…and it was awesome.
She read the letter and for about 6-weeks she talked about the upcoming audition on a daily basis…and for about 6-weeks I tried to encourage her while reigning her in, just a little.
I did theatre through high school and college and while performing is one of the most brilliant highs I’ve ever known, getting to the stage can be brutal. I will never forget my first rejection that had nothing to do with my ability: I wasn’t cute enough. I was 19. The girl who got cast looked like Selena Gomez with giant boobs. I’m not ugly but I don’t think anyone would describe me as “cute.” You can’t improve on cuteness.
Yeah, a decade later, it still stings a little (I nailed that audition, y’all).
I’m not naive enough to believe that, just because my child is 7, she can’t be disappointed or hurt. The Nutcracker isn’t a little recital piece. It’s not a school show. It’s a serious production and a Big Damn Deal and I had real reservations that SG would land a spot after eight ballet lessons- six of which happened three months before her audition.
But she wanted to try and I wasn’t going to stop her. I prepped her as best I could (who knew musical theatre auditions could come in handy while parenting?): You mustn’t be silly or distracted. They probably won’t call you by your name, you’ll get a number. Know your number. Listen for your number. They’ll teach you part of the dance and you’ll dance in a group, you may dance a few times. You may do the same thing over and over but you need to try your best each time. It’s two hours. It’s a long time but you need to pay attention even if it’s not your turn.
What I didn’t tell her: I think your chances of getting this are slim. There are girls that have been dancing since they were toddlers. It doesn’t mean you’re not good, it means you need more experience and you can try again next year if you want.
But she wanted it. And she was excited.
We got ready…
and headed to the audition.
Two hours later she burst out of the studio, threw her arms around my waist and, grinning from ear to ear announced, “That was fun!”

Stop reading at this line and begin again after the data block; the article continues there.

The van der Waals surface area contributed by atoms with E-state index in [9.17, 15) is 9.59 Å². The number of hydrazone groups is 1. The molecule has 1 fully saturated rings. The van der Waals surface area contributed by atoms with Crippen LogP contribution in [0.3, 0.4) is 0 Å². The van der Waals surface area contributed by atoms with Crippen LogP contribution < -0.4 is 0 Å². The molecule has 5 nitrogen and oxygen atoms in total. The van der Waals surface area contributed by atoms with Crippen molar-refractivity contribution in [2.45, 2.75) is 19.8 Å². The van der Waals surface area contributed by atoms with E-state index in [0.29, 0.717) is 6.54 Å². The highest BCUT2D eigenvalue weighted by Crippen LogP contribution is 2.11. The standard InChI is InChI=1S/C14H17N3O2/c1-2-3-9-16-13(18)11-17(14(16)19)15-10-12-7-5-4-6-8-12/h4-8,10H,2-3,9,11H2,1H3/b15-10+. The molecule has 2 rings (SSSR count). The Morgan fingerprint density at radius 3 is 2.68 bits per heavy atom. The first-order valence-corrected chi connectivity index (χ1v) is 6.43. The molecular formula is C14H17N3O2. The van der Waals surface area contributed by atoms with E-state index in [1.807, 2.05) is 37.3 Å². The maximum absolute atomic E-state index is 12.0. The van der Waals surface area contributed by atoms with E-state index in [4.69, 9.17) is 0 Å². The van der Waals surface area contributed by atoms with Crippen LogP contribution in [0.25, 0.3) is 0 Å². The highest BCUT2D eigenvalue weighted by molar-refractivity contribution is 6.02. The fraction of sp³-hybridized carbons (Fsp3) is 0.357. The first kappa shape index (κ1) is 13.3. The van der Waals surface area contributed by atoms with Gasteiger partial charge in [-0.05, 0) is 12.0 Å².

“It was*?” I asked.
“Yes! I’m going to be an angel.” She said it with total and utter confidence, complete assurance.
“Maybe, sweetheart. They won’t send the cast list out for a few weeks. We won’t know for sure for a while. But you had fun and that’s what matters.” And we headed home to wait.
The parent meeting for the show was October 6. On October 4 I was getting our plans for the month together and it dawned on me that, probably, I wasn’t going to need to factor in rehearsals. I was bummed.
At 10:33 am, this arrived in my inbox:
I called Mr. G. “I’m going to surprise her during lunch at school with flowers. Can you meet me?” He couldn’t, but I promised to take pictures.
I called her teacher to make sure it was okay to meet her at lunch with flowers, “DON’T SAY ANYTHING,” I cautioned.
I called my mom, “She got it. SHE. GOT. IT.”
“Take the email so she can see,” Mom suggested. Oooh. Good idea.
I printed everything.
We ran to the store for hot pink roses (and a vanilla yogurt for X to busy himself with while I arranged flowers in the van).
By the time I got to the lunch room she was already at her table. She saw me, camera in one hand, the email in the other, the bag over my shoulders held flowers and the rest of the info. She was confused, maybe even a little worried.
I knelt on the floor next to her, “Hey. I have something I think you should read,” and I gave her the email.
She saw the words Nutcracker Casting, put her hand over her mouth, kicked her feet and gasped, “Ohmygosh. Ohmygosh. Ohmygosh.” and she promptly started to cry.
“You called it sweetie,” I said through a haze of tears. I expected excitement. The tears were an added bonus. I felt like a fairy godmother.
It. was. awesome.
I have no words for how excited and proud I am but the best part in all of this? It’s hers. She wanted to do ballet. She wanted to audition. She‘s happy to give up chunks of her weekends for the next two months to do this. It’s hers. Her dad and I? We’re just along for the ride, marveling at her excitement, reveling in her joy.
This is the fabulous part of the parenting gig. The little slivers of awesome that are so tremendous they make the tantrums, messes, and attitude worth it. I can’t believe I got to make her cry happy tears and I’m so thrilled that I get to watch her do what she loves. Good stuff, guys. Good, happy stuff.
*Personally? I don’t know that I would describe dance auditions as “fun”. Stressful, long, tiring? YES (and, yeah, they can be fun- it’s just not the first adjective I would use). The fact that she thought it was fun? It tells me she really does love it.